"I am going to start taking an hour or two first thing in the morning to do my writing," I said to my husband.

"Fine," he said. He had reached the point where he would agree with whatever to humor the neurotic wife; to him it was just another of my brain farts. But to me it was the most important sentence I ever spoke. With that statement I stopped being a housewife who sometimes stole time to write, and I started being a writer.

Conform, go crazy--or become an artist.

By becoming a writer--by becoming who I truly was--I became well.

It was so simple. Although it did take years, of course; it takes a long time for good things to grow. Trees. Books. Me. Odd thing about books; they not only nourish growth but show it happening. In "The Black Beast, The Golden Swan" and many other of my early novels, you can see me dealing with the yang/yin nature of good and evil, struggling to accept my own shadow. In "Chains of Gold" and "The Hex Witch of Seldom" I start writing as a woman, no longer identifying only with male main characters. In a number of children's books I come to terms with my own childhood. And in "Apocalypse"--whoa, what a fierce, dark fantasy novel, the first thing I wrote after my income from writing enabled my husband to leave the ministry. I hadn't thought of myself as repressed when I was a pastor's wife, but obviously something broke loose when I shed that role. "Larque on the Wing"--whoa again, another breakthrough book that spiraled straight out of my muddled middle-aged psyche and took me places I'd never dreamed were in me.

It's been a long time since those days when I thought I was an evil person. I know better now, and I love and trust me even to the extent of writing "Fair Peril"--a more perilous novel than I knew at the time, interfacing all too closely with my life. Written two years before the fact, it foresees my husband's infidelity and my divorce. The most painful irony I've ever faced is that once I gained my selfhood, I lost my lifelong partner. He had supported me through episodes that would have sent most men screaming and running, but once I became well and strong, he transferred his loyalty to a skinny, neurotic waif all to similar to the young woman I once was. After supporting him through twenty-seven years of stinky socks, automotive yearnings, miscellaneous foibles, and the career change that put him where she could cry on his shoulder, I found this a bit hard to take. But I wouldn't go back to being Ms. Pitiful. Not for anything.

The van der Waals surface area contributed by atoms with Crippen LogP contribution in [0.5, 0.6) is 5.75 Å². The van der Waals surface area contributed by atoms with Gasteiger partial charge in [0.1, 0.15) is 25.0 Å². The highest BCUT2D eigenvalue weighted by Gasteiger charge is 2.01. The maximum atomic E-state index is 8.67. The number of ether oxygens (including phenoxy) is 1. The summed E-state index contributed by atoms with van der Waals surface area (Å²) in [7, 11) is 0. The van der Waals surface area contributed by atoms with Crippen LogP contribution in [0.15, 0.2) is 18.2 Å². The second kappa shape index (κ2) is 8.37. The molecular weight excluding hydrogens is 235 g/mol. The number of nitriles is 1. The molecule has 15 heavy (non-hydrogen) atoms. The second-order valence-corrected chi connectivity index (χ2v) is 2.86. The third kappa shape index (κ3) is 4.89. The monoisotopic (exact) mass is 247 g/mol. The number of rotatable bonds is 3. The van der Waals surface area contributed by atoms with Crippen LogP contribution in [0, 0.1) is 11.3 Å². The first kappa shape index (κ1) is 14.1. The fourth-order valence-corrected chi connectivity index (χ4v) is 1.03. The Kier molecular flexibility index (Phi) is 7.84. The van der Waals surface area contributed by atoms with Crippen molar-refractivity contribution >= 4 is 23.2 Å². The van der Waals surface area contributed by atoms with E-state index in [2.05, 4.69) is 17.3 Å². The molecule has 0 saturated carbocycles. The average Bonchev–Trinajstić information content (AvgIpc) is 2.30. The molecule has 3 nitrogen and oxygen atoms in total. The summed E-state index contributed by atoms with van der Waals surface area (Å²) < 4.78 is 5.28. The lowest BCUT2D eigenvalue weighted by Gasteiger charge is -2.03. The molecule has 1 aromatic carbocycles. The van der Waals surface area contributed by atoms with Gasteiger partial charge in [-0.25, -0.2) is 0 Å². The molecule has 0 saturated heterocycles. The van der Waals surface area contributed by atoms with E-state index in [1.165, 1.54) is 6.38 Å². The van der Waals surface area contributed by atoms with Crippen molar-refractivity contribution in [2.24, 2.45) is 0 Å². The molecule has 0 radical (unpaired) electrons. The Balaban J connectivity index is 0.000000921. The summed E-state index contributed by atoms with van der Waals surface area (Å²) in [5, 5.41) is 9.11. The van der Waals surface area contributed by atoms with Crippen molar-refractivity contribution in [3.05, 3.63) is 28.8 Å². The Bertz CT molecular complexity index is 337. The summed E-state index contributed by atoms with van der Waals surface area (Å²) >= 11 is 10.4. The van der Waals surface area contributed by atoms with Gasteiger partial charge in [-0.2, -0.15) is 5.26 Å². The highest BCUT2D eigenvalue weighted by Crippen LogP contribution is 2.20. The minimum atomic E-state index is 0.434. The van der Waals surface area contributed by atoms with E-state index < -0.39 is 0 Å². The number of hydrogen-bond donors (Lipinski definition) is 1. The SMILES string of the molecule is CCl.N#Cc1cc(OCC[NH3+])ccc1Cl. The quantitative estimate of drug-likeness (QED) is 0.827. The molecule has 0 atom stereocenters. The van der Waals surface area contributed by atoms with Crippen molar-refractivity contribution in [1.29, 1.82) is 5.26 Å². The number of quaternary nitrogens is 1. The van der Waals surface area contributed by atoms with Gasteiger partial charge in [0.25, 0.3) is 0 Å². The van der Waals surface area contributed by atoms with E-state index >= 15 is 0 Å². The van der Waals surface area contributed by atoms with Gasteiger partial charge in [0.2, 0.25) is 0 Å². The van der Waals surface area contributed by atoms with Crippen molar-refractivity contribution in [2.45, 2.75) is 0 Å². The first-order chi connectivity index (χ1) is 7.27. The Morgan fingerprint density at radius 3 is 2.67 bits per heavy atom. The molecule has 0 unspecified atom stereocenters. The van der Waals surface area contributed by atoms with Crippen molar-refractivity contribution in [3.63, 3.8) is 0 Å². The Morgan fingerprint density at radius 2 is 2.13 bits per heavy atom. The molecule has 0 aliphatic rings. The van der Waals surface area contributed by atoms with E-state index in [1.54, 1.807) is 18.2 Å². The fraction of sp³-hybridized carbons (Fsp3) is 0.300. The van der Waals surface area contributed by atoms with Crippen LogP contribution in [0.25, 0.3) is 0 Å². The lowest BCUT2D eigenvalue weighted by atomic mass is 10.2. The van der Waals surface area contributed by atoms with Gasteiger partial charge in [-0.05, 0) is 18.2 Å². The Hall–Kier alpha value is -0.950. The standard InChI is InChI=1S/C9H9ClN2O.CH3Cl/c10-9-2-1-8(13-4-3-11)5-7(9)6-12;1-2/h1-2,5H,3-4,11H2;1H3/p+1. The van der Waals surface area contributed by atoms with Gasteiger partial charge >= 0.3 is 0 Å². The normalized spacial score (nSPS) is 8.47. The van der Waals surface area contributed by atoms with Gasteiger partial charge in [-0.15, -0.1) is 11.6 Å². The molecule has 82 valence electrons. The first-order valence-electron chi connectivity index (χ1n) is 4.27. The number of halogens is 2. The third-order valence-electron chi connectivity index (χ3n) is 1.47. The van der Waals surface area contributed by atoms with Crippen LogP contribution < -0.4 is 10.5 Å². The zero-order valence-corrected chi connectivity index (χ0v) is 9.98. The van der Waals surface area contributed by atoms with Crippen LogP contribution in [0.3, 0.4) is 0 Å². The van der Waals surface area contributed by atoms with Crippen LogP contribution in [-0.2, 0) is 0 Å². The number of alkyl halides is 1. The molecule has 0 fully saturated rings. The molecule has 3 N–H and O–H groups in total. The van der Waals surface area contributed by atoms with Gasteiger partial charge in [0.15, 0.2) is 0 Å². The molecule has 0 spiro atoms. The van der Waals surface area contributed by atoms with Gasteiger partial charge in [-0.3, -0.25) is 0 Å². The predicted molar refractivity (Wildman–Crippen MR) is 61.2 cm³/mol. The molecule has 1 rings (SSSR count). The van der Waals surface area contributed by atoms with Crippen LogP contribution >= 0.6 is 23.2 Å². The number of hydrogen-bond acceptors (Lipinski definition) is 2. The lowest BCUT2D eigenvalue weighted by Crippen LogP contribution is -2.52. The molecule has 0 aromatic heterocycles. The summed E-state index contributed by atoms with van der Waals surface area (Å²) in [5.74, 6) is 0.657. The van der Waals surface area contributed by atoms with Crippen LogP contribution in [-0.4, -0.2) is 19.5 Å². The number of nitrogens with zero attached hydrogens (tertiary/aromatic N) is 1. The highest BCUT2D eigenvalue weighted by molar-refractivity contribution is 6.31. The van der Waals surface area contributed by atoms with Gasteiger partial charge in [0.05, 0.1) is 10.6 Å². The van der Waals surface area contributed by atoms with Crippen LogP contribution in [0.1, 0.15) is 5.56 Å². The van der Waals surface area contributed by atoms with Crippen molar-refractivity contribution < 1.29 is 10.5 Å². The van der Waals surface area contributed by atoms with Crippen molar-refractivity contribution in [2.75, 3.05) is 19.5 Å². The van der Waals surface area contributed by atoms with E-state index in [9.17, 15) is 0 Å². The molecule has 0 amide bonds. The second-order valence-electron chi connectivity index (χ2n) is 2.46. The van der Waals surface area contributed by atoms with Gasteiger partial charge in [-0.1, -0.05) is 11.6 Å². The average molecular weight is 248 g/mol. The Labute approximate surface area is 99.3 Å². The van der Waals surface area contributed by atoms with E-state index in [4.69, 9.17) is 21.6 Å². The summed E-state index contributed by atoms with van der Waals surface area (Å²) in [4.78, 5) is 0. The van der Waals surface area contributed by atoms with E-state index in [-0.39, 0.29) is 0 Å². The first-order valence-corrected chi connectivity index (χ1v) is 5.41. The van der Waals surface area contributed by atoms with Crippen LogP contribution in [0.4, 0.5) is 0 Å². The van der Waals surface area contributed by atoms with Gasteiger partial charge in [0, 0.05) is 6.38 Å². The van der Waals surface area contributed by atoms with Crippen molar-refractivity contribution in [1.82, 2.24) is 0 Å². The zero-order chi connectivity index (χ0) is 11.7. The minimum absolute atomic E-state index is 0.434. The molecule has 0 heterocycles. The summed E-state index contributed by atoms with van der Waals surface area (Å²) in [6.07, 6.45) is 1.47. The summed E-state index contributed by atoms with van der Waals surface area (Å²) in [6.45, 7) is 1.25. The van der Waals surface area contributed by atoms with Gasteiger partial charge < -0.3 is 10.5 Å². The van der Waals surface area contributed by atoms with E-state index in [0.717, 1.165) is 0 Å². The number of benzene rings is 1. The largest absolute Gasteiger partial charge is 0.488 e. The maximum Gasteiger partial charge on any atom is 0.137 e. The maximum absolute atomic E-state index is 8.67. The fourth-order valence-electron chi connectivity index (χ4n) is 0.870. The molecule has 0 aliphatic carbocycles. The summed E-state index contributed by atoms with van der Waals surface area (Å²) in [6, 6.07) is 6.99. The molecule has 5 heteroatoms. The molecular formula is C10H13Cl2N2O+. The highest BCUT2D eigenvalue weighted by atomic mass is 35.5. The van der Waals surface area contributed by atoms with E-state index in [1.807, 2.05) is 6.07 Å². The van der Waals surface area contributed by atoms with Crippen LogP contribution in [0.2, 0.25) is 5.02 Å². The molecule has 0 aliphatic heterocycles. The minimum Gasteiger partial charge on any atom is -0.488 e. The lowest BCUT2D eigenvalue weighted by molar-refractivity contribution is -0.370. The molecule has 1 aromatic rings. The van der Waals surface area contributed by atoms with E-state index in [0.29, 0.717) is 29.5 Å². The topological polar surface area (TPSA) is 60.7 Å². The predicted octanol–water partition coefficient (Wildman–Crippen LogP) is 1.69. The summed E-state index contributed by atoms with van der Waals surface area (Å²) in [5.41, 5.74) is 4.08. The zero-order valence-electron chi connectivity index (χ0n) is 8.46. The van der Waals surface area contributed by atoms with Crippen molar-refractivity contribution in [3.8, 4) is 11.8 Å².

Now married to a rather remarkable second husband, after living 46 years in Pennsylvania I moved in 2007 to the Florida panhandle, where I spent a year living in a small apartment above the aforementioned husband's hangar in an exceedingly rural (swamps, egrets, snakes and alligators) airport. Now we have a real house about a mile from the airport on higher ground featuring tremendously tall longleaf pine trees with rattlesnakes and scorpions underneath them. Life is an adventure and I mean that sincerely.


Customer Reviews

When I think of private detectives, I always think of Sherlock Holmes, Dr. Watson, and Mycroft Holmes.
Mel Odom
I highly recommend this audio book to fans of historical fiction and mysteries as well as to young readers (listeners) there is much to enjoy and take from this story.
Barb Mechalke